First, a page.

The more information comes out about the nation’s first diagnosed case of ebola, the more apparent it becomes that the “system” that is supposed to protect the public from outbreaks of deadly diseases is made of Swiss cheese, just like our porous southern border.
(The following information is compiled based on reports in The Telegraph, the Washington Post and other sources.)
Thomas Duncan, a native Liberian, helped bury a 19-year-old who died of ebola on Sept. 16. Four days later, he boarded the first of three planes on his journey to see his girlfriend Denise Troh in Dallas.
Standing in his way was the first formidable barrier to his travel from an ebola-plagued country to the United States: a form.
On the form was the question whether Duncan had come in contact with anyone who had contracted ebola. He checked no.
While there is talk of prosecuting Duncan for lying on the form, to be fair, it’s unclear for the moment whether he understood the form or even if he understood what the 19-year-old had died of.
In any event, there was no other checking of this particular passenger’s health before he boarded a Brussels Airlines flight in Liberia.
Once in the U.S., he showed severe symptoms of the illness, so his girlfriend took him to the hospital. When he was asked for his Social Security number, he told hospital staff he didn’t have one because he was a Liberian citizen. According to Troh, he told staff twice that he was Liberian, yet somehow the word didn’t get around.
Under CDC guidelines, in which the hospital staff should have all been trained, red flags, bells and steam whistles should have popped up at the mention of Liberia.
Instead, Duncan was diagnosed as having a common virus, and was sent home with antibiotics. Antibiotics, of course, do not work on viruses, according to the Mayo Clinic, something else the hospital staff should have known.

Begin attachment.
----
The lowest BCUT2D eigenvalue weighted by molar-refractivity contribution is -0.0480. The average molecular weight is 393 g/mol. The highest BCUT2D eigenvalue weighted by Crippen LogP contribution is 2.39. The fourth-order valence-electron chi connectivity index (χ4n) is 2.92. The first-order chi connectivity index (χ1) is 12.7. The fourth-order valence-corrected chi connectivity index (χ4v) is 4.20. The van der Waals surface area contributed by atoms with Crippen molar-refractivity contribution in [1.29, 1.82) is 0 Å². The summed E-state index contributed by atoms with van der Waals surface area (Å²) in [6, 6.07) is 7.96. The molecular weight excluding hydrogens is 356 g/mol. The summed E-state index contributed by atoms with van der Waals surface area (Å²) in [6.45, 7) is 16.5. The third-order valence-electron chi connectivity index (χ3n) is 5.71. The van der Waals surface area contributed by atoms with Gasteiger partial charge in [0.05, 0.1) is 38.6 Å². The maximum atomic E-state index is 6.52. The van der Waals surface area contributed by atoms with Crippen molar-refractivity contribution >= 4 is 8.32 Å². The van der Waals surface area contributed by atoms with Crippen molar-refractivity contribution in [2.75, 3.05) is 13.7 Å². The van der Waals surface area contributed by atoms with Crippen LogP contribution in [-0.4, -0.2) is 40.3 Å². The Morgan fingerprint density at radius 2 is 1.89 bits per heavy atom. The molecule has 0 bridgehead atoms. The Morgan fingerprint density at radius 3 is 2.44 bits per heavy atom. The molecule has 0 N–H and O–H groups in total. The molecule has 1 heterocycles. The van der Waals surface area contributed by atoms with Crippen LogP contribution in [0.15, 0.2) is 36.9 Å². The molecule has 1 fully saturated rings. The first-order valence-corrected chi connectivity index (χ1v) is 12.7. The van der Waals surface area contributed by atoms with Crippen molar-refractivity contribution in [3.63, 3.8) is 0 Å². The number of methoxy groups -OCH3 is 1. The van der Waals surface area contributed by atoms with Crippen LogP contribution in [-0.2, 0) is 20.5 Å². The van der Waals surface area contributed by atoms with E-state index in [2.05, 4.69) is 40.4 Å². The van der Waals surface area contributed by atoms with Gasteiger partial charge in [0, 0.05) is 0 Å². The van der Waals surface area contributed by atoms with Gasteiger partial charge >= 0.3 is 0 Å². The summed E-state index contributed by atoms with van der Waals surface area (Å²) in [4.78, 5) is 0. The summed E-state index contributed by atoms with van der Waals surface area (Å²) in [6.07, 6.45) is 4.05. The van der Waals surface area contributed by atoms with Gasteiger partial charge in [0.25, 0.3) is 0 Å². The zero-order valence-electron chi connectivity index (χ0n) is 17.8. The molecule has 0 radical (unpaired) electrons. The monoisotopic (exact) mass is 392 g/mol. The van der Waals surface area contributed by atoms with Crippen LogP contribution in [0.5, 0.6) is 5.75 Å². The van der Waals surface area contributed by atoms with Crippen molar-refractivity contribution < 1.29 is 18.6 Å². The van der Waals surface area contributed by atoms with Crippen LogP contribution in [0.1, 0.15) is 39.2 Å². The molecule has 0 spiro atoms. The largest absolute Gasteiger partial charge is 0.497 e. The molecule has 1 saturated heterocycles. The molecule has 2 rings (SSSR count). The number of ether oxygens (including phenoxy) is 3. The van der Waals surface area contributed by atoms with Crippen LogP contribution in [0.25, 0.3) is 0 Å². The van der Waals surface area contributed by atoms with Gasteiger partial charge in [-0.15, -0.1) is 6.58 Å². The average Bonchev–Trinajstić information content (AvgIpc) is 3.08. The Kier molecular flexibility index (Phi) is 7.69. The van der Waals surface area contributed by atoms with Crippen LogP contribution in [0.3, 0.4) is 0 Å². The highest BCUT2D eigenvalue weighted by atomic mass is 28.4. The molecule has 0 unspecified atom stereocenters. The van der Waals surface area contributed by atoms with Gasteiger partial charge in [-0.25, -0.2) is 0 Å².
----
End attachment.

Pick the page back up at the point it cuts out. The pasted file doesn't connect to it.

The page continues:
On September 28, when Duncan was so sick that an ambulance was called, the emergency personnel used no special precautions despite Duncan being Liberian and showing symptoms of ebola. He also “vomited wildly” outside the apartment where he had been staying.
The unsterilized ambulance was used for an additional 48 hours before being taken out of service. It took 48 hours after that for health workers to get a cleaning crew to sterilize the area outside the apartment where Duncan had been vomiting his guts out.
The girlfriend and immediate family who had been in contact with Duncan were not quarantined until three days after he was diagnosed with ebola. During that period, they did go outside.
Since the quarantine, health officials have not made any effort to sterilize the apartment or the building where Duncan was saying. Troh told a reporter that she had cleaned the apartment herself using bleach, but that she didn’t know what to do with the towels, sheets and bed Duncan used.
At least four sheriff’s deputies entered the apartment without protection and have also been quarantined, as have the ambulance personnel.
The list of people being monitored, but not quarantined yet, has grown to over 100.
Five children are known to have had direct contact with Duncan. They were not pulled out of school until three days after his diagnosis. The schools are still in session, although hazard-suited personnel and extra nurses are on hand. Many parents are taking no chances and have removed their children from school.
This is how well our health care system works.
Hundreds of people within a matter of days may have been exposed to a disease with a fatality rate between 60 percent and 90 percent, depending on the strain, because ultimately we are placing our lives in the hands of various governments and private bureaucracies that rely on forms and people who are bored, lazy or just inattentive to defend society at large from an invisible killer.
Meanwhile, all up and down the government food chain, bureaucrats are smiling and saying everything is fine, there’s no risk, certainly no danger.
That certainly explains why President Obama has dispatched 3,000 troops to ebola country and the CDC is predicting up to 1.4 million cases globally by January.
In this situation, people need to consider what precautions they should take for themselves and their families, and not wait for government to admit there’s a risk and do something about it.